Taylor Baker:
Absolutely. I mean that market is flourishing. And I am someone who admittedly, I love the in store tactile feeling of shopping. But just purely out of convenience, naturally almost everything I buy now, because you have the world of options at your fingertips, it's just so much easier to buy things online.

Lin Shearer:
But I mean at the same time, the convenience factor is now involving the ability to order online and have your groceries delivered, the ability to buy online and return in store. So, the other key thing obviously is the convergence of online and offline into a single seamless experience, which has been called, omni-channel or unified commerce. Pick your buzzword. But it's really about, again, delivering a great experience to the customer wherever, however they want to buy.

Taylor Baker:
Absolutely. So, specifically in that vein, in the past several decades, what are some of the most effective marketing campaigns that you've seen in the world of e-commerce?

Lin Shearer:
I worked on the technology side of that equation, so providing merchants with the tools they need to engage and sell, and provide those great experiences to their customers. So, on that side of things, I'd have to point to Magento and Shopify, right? So, two very different paths to market and growth. Magento took the market by storm in 2008 of their open source offering. This was started by an e-commerce development agency who were tired of the bugs and spotty documentation of OS commerce, which was another early open source platform. So, they got together internally and then also with this fledgling community of passionate developer, e-commerce developers, and build an open source community edition of their software. And it just took off by word of mouth, and it took off simultaneously locally and domestically in the US, and also globally and in Europe and around the world.

Lin Shearer:
It was just really this open source phenomenon that took off like a wildfire. And at the same time, through the staff community and e-commerce agencies that were supporting some of these early direct consumer brands, direct consumer brands like Warby Parker and Toms at the time. So you have this interesting mix of small businesses using it, tech savvy developers building their own story, but at the same time agencies and some pretty well known brands starting to use it as well. And ultimately we know how that story played out, from that hyper-growth, to the eBay acquisition, to the spin out, and then ultimately the recent Adobe acquisition. So, one path to market there and then that amazing story and hypergrowth is really the open source approach.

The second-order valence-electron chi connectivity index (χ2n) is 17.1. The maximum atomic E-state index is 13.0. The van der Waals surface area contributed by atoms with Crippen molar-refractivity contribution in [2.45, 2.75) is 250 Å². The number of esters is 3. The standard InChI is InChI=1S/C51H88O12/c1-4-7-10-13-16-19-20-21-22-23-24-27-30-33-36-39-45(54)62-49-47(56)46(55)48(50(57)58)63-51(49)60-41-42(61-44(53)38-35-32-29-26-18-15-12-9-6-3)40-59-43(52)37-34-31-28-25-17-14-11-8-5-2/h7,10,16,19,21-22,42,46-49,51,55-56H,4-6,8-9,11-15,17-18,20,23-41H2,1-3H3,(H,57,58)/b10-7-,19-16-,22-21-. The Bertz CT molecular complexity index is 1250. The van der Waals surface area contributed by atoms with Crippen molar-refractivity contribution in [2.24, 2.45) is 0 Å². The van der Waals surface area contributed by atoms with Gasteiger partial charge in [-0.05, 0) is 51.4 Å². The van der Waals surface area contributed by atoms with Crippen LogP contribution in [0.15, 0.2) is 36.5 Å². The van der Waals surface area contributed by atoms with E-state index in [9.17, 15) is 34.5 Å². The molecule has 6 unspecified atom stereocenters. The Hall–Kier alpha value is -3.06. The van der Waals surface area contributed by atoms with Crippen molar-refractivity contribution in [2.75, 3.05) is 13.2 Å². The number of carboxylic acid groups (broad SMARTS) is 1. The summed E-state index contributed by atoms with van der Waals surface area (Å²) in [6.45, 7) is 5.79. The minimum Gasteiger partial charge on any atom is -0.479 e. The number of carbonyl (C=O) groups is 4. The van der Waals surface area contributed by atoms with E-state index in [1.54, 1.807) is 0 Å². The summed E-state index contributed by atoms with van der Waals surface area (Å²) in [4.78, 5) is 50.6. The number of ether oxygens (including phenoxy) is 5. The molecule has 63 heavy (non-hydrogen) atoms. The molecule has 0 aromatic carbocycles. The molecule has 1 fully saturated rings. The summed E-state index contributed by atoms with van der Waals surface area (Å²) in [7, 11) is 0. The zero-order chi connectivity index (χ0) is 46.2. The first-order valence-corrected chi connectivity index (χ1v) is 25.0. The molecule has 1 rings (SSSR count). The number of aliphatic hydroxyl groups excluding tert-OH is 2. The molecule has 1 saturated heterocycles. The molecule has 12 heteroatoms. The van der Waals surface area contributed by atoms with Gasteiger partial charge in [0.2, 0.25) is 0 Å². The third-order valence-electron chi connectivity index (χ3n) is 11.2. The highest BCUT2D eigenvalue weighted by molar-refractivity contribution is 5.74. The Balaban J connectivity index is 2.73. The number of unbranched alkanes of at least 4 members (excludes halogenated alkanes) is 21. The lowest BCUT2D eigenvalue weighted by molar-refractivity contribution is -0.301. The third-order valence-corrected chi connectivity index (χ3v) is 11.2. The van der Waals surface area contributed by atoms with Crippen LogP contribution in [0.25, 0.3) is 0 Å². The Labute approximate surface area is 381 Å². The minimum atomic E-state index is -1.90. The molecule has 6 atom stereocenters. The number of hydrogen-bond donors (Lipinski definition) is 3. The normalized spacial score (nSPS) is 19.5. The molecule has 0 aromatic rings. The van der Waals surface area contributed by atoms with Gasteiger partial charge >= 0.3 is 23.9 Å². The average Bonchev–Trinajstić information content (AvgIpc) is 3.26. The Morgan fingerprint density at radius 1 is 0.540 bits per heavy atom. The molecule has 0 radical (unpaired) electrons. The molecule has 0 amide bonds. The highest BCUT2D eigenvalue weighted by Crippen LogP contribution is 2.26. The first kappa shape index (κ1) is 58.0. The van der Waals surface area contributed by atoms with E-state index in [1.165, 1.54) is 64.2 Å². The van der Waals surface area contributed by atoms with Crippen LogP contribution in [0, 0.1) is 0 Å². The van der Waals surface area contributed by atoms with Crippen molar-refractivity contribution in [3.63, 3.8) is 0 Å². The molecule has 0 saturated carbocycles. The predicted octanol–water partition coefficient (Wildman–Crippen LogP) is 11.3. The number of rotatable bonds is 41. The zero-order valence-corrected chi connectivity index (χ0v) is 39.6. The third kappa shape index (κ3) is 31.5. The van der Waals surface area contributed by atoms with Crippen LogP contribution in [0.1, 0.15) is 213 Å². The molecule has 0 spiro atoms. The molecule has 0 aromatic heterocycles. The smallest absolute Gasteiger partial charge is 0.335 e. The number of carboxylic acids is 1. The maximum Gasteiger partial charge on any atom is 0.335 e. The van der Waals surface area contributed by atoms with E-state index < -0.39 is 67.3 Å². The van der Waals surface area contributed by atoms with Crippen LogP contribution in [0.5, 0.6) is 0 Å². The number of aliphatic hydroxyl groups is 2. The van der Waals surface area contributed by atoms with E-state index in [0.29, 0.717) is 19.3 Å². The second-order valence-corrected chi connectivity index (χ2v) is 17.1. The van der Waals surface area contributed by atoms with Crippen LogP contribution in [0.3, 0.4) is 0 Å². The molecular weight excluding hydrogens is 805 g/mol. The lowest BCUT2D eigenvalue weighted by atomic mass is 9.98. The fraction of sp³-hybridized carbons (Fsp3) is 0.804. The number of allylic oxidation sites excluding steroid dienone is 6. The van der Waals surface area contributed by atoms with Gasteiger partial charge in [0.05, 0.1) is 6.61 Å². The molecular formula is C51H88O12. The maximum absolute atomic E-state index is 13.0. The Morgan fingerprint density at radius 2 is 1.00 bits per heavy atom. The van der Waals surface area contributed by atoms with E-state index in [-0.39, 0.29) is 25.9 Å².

Lin Shearer:
The other story there is of course Shopify, and that's been more of a growth at all costs approach. So they're still paying a lot to acquire new customers, but they're also investing in that full set of tools and services directly and through their partner ecosystem and extension marketplace, to provide really everything merchants need, and increasingly from small businesses up to enterprise level merchants as well. And I think the SaaS model has established itself as the future. But again, open source and open SaaS is a new phenomenon. And the flexibility you need again to create these great experiences. Shopify puts you in a box which can take 80% of the market as far as they need to go, but there will always be a segment that outgrows that box or for whom it's not going to work from the start. So, you've got again these other platforms that are now pushing the envelope as far as the openness and flexibility you need. At the same time offering in a SaaS package as well.

Taylor Baker:
On the SaaS side of things, what would you say are maybe some, maybe swings and misses you've experienced on that side? On the tech, the development of the backend of the company, or just how they're communicating with their customers?

Lin Shearer:
So, interestingly, I think the biggest swing and miss was, I think eBay really missed the opportunity that Shopify has seized, and that's this idea I think they call, their vision is really becoming the commerce operating system for everyone. They don't say against Amazon, but essentially that's what they're building, right? They have all of the pieces, whether it's fulfillment, or payments or marketing solutions, it's for merchants of any size, from small to medium to large, to compete against Amazon.

Lin Shearer:
And eBay at one time had all of those assets to do exactly that. Whether it was small businesses that grew up in the marketplace and graduated to having their own store, to mid market brands and even large enterprises. We had just to tick them off the traffic and brand recognition to deliver buyers. And we had marketing tech to drive customer acquisition outside the marketplace. The e-commerce platforms for sellers to build their own branded web stores. Of course payments with PayPal. And even at one time the physical warehouse network [inaudible 00:14:51] it's not just about having those assets, but clearly a lot more complicated than that. But I think there was a big opportunity for eBay to step in and play that role that Shopify is now fulfilling.

Taylor Baker: